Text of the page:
They don't always occur every four years.
It might be common knowledge that a leap year occurs every four years, but what are they? And why do we have them?
As the year 2016 marks a special calendar year, it is a year we will be experiencing a leap year. To fully understand how a leap occurs, one has to consider the following. First, the Gregorian calendar system — also referred to the Western calendar — is the most widely used calendar system around the world, with a normal year that consists of 365 days. In a leap year, however, an additional designated day is added to end of the second month of the year, February 29th.
The addition of an extra day occurs to help synchronize the calendar year with the solar year, the length of time it takes Earth to complete an orbit around the sun. The duration of our orbit is actually 365 and a quarter day, to be exactly precise, slightly shy of a full quarter day by 11 minutes.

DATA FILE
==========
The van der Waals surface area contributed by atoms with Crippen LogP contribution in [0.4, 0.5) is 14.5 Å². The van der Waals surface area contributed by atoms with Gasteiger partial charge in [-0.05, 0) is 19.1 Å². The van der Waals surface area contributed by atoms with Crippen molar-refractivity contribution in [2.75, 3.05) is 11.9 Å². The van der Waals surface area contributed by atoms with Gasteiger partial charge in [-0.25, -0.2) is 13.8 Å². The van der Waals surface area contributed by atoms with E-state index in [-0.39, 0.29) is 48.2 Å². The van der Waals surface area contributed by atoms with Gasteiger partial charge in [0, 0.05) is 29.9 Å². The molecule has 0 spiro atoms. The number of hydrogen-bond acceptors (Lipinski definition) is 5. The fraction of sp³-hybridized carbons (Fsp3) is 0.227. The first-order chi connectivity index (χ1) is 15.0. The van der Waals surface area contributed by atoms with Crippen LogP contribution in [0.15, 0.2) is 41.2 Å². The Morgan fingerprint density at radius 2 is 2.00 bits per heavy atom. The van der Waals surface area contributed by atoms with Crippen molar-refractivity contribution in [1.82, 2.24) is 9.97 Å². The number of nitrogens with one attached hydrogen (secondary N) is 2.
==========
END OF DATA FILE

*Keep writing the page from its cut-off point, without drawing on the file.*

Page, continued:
Therefore, a leap year with the addition of an extra calendar day occurs every 4 years to make up for the quarter of a day each solar year attains over the 4-year duration.
But sometimes 8 years pass between leap years. The leap year is omitted three times every four centuries to exclude the 11-minute short fall from every quarter day addition to our calendar.
Leap years have been around for more than 2000 years and were first introduced by Julius Caesar back in the Roman Empire time period. Statistics suggest that there is a 1 in 1500 chance of being born on a leap year, which some might see as great fortune or just bad luck. People that are born on February 29th are referred to as “Leaplings” or “Leapers”. Many leaplings choose to celebrate their birthdays on either February 28th or March 1st, while some precisionists insist on keeping the 29th as their special celebration date.
In the video below, Neil deGrasse Tyson, the American astrophysicist, cosmologist and science communicator explains the logic behind leap years, and gives a brief history on the origin of calendars.